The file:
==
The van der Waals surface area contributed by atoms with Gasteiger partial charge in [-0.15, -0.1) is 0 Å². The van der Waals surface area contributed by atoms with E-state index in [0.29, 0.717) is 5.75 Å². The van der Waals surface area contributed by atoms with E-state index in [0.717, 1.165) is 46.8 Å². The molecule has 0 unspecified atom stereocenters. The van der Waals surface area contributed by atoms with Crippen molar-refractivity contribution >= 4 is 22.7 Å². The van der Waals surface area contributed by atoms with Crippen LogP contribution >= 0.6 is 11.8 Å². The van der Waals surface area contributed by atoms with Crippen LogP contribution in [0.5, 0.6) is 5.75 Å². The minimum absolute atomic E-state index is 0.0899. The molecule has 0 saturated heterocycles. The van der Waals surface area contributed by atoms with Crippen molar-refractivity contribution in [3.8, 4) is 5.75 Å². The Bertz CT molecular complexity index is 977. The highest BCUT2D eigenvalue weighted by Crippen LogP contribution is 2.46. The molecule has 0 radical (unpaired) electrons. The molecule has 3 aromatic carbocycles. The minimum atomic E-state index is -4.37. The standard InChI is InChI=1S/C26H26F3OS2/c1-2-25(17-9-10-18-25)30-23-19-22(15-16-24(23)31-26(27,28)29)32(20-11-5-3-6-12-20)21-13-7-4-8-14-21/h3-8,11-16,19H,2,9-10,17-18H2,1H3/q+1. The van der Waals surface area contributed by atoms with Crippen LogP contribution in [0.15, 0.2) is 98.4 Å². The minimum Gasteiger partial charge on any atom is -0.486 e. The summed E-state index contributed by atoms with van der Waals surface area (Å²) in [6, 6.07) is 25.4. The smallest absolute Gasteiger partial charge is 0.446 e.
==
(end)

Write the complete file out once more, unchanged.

The van der Waals surface area contributed by atoms with Gasteiger partial charge in [-0.15, -0.1) is 0 Å². The van der Waals surface area contributed by atoms with E-state index in [0.29, 0.717) is 5.75 Å². The van der Waals surface area contributed by atoms with E-state index in [0.717, 1.165) is 46.8 Å². The molecule has 0 unspecified atom stereocenters. The van der Waals surface area contributed by atoms with Crippen molar-refractivity contribution >= 4 is 22.7 Å². The van der Waals surface area contributed by atoms with Crippen LogP contribution >= 0.6 is 11.8 Å². The van der Waals surface area contributed by atoms with Crippen LogP contribution in [0.5, 0.6) is 5.75 Å². The minimum absolute atomic E-state index is 0.0899. The molecule has 0 saturated heterocycles. The van der Waals surface area contributed by atoms with Crippen molar-refractivity contribution in [3.8, 4) is 5.75 Å². The Bertz CT molecular complexity index is 977. The highest BCUT2D eigenvalue weighted by Crippen LogP contribution is 2.46. The molecule has 0 radical (unpaired) electrons. The molecule has 3 aromatic carbocycles. The minimum atomic E-state index is -4.37. The standard InChI is InChI=1S/C26H26F3OS2/c1-2-25(17-9-10-18-25)30-23-19-22(15-16-24(23)31-26(27,28)29)32(20-11-5-3-6-12-20)21-13-7-4-8-14-21/h3-8,11-16,19H,2,9-10,17-18H2,1H3/q+1. The van der Waals surface area contributed by atoms with Crippen LogP contribution in [0.15, 0.2) is 98.4 Å². The minimum Gasteiger partial charge on any atom is -0.486 e. The summed E-state index contributed by atoms with van der Waals surface area (Å²) in [6, 6.07) is 25.4. The smallest absolute Gasteiger partial charge is 0.446 e.